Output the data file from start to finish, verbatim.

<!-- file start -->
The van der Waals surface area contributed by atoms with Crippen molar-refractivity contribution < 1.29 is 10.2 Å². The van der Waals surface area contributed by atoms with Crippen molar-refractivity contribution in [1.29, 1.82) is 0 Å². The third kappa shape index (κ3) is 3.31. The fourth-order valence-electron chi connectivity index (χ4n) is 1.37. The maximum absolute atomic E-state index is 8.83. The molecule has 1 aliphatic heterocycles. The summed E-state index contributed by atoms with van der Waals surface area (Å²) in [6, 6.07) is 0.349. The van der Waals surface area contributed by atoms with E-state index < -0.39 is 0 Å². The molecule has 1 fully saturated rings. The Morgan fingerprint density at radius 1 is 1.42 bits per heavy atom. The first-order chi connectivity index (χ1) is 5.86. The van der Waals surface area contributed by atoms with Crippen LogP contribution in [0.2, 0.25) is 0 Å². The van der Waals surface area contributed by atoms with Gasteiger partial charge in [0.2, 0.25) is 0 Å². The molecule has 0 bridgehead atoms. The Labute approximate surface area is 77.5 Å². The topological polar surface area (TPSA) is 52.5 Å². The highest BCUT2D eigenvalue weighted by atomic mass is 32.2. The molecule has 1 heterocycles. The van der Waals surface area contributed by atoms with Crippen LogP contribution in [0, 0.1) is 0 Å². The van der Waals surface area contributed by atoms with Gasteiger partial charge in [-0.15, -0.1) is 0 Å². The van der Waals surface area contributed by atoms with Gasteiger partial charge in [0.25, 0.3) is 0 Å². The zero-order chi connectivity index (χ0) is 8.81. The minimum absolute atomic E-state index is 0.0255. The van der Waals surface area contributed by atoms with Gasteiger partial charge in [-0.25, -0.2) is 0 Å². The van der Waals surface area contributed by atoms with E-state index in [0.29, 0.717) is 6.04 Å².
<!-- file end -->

The van der Waals surface area contributed by atoms with Crippen molar-refractivity contribution < 1.29 is 10.2 Å². The van der Waals surface area contributed by atoms with Crippen molar-refractivity contribution in [1.29, 1.82) is 0 Å². The third kappa shape index (κ3) is 3.31. The fourth-order valence-electron chi connectivity index (χ4n) is 1.37. The maximum absolute atomic E-state index is 8.83. The molecule has 1 aliphatic heterocycles. The summed E-state index contributed by atoms with van der Waals surface area (Å²) in [6, 6.07) is 0.349. The van der Waals surface area contributed by atoms with E-state index < -0.39 is 0 Å². The molecule has 1 fully saturated rings. The Morgan fingerprint density at radius 1 is 1.42 bits per heavy atom. The first-order chi connectivity index (χ1) is 5.86. The van der Waals surface area contributed by atoms with Crippen LogP contribution in [0.2, 0.25) is 0 Å². The van der Waals surface area contributed by atoms with Gasteiger partial charge in [0.2, 0.25) is 0 Å². The molecule has 0 bridgehead atoms. The Labute approximate surface area is 77.5 Å². The topological polar surface area (TPSA) is 52.5 Å². The highest BCUT2D eigenvalue weighted by atomic mass is 32.2. The molecule has 1 heterocycles. The van der Waals surface area contributed by atoms with Crippen LogP contribution in [0, 0.1) is 0 Å². The van der Waals surface area contributed by atoms with Gasteiger partial charge in [-0.15, -0.1) is 0 Å². The van der Waals surface area contributed by atoms with Gasteiger partial charge in [0.25, 0.3) is 0 Å². The zero-order chi connectivity index (χ0) is 8.81. The minimum absolute atomic E-state index is 0.0255. The van der Waals surface area contributed by atoms with Gasteiger partial charge in [-0.25, -0.2) is 0 Å². The van der Waals surface area contributed by atoms with E-state index in [0.29, 0.717) is 6.04 Å².